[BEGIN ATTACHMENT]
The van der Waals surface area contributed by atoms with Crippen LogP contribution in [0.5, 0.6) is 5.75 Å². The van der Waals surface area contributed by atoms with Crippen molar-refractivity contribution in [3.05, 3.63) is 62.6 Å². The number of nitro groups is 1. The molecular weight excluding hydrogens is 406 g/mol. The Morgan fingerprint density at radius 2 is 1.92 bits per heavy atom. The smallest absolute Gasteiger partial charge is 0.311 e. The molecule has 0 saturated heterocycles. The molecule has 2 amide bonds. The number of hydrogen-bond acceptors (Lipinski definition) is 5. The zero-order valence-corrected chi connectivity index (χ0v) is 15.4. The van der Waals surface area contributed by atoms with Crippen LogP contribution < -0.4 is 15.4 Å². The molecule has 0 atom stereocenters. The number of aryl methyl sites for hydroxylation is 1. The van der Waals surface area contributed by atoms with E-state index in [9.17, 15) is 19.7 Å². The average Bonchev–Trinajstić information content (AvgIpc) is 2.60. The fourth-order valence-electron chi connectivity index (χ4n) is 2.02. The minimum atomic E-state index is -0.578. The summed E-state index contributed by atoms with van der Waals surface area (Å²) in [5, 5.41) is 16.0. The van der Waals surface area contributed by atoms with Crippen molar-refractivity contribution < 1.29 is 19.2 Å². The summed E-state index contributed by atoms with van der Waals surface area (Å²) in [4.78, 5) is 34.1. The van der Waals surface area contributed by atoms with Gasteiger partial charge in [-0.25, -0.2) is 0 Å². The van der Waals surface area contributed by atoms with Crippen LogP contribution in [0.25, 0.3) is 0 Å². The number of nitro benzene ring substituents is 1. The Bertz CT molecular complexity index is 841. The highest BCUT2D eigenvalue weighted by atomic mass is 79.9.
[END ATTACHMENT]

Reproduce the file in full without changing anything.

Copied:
The van der Waals surface area contributed by atoms with Crippen LogP contribution in [0.5, 0.6) is 5.75 Å². The van der Waals surface area contributed by atoms with Crippen molar-refractivity contribution in [3.05, 3.63) is 62.6 Å². The number of nitro groups is 1. The molecular weight excluding hydrogens is 406 g/mol. The Morgan fingerprint density at radius 2 is 1.92 bits per heavy atom. The smallest absolute Gasteiger partial charge is 0.311 e. The molecule has 0 saturated heterocycles. The molecule has 2 amide bonds. The number of hydrogen-bond acceptors (Lipinski definition) is 5. The zero-order valence-corrected chi connectivity index (χ0v) is 15.4. The van der Waals surface area contributed by atoms with Crippen LogP contribution < -0.4 is 15.4 Å². The molecule has 0 atom stereocenters. The number of aryl methyl sites for hydroxylation is 1. The van der Waals surface area contributed by atoms with E-state index in [9.17, 15) is 19.7 Å². The average Bonchev–Trinajstić information content (AvgIpc) is 2.60. The fourth-order valence-electron chi connectivity index (χ4n) is 2.02. The minimum atomic E-state index is -0.578. The summed E-state index contributed by atoms with van der Waals surface area (Å²) in [5, 5.41) is 16.0. The van der Waals surface area contributed by atoms with Crippen molar-refractivity contribution < 1.29 is 19.2 Å². The summed E-state index contributed by atoms with van der Waals surface area (Å²) in [4.78, 5) is 34.1. The van der Waals surface area contributed by atoms with Gasteiger partial charge in [-0.25, -0.2) is 0 Å². The van der Waals surface area contributed by atoms with Crippen LogP contribution in [0.25, 0.3) is 0 Å². The number of nitro benzene ring substituents is 1. The Bertz CT molecular complexity index is 841. The highest BCUT2D eigenvalue weighted by atomic mass is 79.9.